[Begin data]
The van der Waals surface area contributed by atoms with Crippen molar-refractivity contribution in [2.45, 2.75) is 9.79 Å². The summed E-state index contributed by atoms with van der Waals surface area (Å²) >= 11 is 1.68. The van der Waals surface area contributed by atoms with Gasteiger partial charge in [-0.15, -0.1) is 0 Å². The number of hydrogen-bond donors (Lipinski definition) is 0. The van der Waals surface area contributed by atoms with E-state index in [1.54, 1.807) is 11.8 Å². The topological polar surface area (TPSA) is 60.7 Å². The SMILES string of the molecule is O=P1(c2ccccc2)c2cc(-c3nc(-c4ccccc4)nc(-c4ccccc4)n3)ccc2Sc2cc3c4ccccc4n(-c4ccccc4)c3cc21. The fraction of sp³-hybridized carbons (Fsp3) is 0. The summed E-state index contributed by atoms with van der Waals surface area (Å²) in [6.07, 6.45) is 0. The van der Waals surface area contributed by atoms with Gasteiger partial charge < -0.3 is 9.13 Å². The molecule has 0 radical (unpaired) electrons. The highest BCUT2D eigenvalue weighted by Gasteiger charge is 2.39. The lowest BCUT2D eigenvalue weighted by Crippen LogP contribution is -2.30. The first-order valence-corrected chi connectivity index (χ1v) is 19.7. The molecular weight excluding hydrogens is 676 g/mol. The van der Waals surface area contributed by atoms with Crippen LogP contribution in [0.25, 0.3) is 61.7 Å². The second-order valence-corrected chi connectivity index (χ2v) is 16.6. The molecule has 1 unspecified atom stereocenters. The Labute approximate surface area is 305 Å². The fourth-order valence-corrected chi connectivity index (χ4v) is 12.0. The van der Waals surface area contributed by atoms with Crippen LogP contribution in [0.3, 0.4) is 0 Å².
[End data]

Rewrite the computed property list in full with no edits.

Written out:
The van der Waals surface area contributed by atoms with Crippen molar-refractivity contribution in [2.45, 2.75) is 9.79 Å². The summed E-state index contributed by atoms with van der Waals surface area (Å²) >= 11 is 1.68. The van der Waals surface area contributed by atoms with Gasteiger partial charge in [-0.15, -0.1) is 0 Å². The number of hydrogen-bond donors (Lipinski definition) is 0. The van der Waals surface area contributed by atoms with E-state index in [1.54, 1.807) is 11.8 Å². The topological polar surface area (TPSA) is 60.7 Å². The SMILES string of the molecule is O=P1(c2ccccc2)c2cc(-c3nc(-c4ccccc4)nc(-c4ccccc4)n3)ccc2Sc2cc3c4ccccc4n(-c4ccccc4)c3cc21. The fraction of sp³-hybridized carbons (Fsp3) is 0. The summed E-state index contributed by atoms with van der Waals surface area (Å²) in [6.07, 6.45) is 0. The van der Waals surface area contributed by atoms with Gasteiger partial charge < -0.3 is 9.13 Å². The molecule has 0 radical (unpaired) electrons. The highest BCUT2D eigenvalue weighted by Gasteiger charge is 2.39. The lowest BCUT2D eigenvalue weighted by Crippen LogP contribution is -2.30. The first-order valence-corrected chi connectivity index (χ1v) is 19.7. The molecular weight excluding hydrogens is 676 g/mol. The van der Waals surface area contributed by atoms with Crippen LogP contribution in [0.25, 0.3) is 61.7 Å². The second-order valence-corrected chi connectivity index (χ2v) is 16.6. The molecule has 1 unspecified atom stereocenters. The Labute approximate surface area is 305 Å². The fourth-order valence-corrected chi connectivity index (χ4v) is 12.0. The van der Waals surface area contributed by atoms with Crippen LogP contribution in [0.3, 0.4) is 0 Å².